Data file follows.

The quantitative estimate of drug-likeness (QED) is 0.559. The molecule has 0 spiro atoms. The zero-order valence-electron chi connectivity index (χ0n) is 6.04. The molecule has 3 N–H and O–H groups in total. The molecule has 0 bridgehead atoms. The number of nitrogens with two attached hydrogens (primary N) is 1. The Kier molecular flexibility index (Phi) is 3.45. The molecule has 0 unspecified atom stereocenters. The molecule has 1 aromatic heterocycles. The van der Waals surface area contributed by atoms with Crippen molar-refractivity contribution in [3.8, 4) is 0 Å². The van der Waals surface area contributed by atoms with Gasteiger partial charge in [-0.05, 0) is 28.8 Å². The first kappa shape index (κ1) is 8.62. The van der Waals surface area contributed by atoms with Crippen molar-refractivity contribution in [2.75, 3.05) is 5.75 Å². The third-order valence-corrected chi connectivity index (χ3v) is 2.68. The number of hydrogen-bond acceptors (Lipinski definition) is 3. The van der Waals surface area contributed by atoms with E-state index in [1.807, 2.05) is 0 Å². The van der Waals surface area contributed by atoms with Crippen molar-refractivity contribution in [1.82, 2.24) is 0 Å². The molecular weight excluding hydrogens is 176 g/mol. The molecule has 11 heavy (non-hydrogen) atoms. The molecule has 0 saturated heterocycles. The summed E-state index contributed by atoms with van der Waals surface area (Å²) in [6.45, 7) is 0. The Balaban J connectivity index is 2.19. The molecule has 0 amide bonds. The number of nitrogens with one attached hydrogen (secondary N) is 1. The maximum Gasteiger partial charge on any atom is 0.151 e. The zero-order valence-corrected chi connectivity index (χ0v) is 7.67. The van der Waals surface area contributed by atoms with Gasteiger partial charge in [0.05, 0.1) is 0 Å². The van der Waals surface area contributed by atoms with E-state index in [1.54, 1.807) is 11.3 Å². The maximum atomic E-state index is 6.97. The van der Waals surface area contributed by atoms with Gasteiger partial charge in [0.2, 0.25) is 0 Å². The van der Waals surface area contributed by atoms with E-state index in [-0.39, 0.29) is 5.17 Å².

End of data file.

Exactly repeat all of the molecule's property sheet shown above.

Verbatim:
The quantitative estimate of drug-likeness (QED) is 0.559. The molecule has 0 spiro atoms. The zero-order valence-electron chi connectivity index (χ0n) is 6.04. The molecule has 3 N–H and O–H groups in total. The molecule has 0 bridgehead atoms. The number of nitrogens with two attached hydrogens (primary N) is 1. The Kier molecular flexibility index (Phi) is 3.45. The molecule has 0 unspecified atom stereocenters. The molecule has 1 aromatic heterocycles. The van der Waals surface area contributed by atoms with Crippen molar-refractivity contribution in [3.8, 4) is 0 Å². The van der Waals surface area contributed by atoms with Gasteiger partial charge in [-0.05, 0) is 28.8 Å². The first kappa shape index (κ1) is 8.62. The van der Waals surface area contributed by atoms with Crippen molar-refractivity contribution in [2.75, 3.05) is 5.75 Å². The third-order valence-corrected chi connectivity index (χ3v) is 2.68. The number of hydrogen-bond acceptors (Lipinski definition) is 3. The van der Waals surface area contributed by atoms with E-state index in [1.807, 2.05) is 0 Å². The van der Waals surface area contributed by atoms with Crippen molar-refractivity contribution in [1.82, 2.24) is 0 Å². The molecular weight excluding hydrogens is 176 g/mol. The molecule has 11 heavy (non-hydrogen) atoms. The molecule has 0 saturated heterocycles. The summed E-state index contributed by atoms with van der Waals surface area (Å²) in [6.45, 7) is 0. The Balaban J connectivity index is 2.19. The molecule has 0 amide bonds. The number of nitrogens with one attached hydrogen (secondary N) is 1. The maximum Gasteiger partial charge on any atom is 0.151 e. The zero-order valence-corrected chi connectivity index (χ0v) is 7.67. The van der Waals surface area contributed by atoms with Gasteiger partial charge in [0.05, 0.1) is 0 Å². The van der Waals surface area contributed by atoms with E-state index in [1.54, 1.807) is 11.3 Å². The maximum atomic E-state index is 6.97. The van der Waals surface area contributed by atoms with Gasteiger partial charge in [0.2, 0.25) is 0 Å². The van der Waals surface area contributed by atoms with E-state index in [-0.39, 0.29) is 5.17 Å².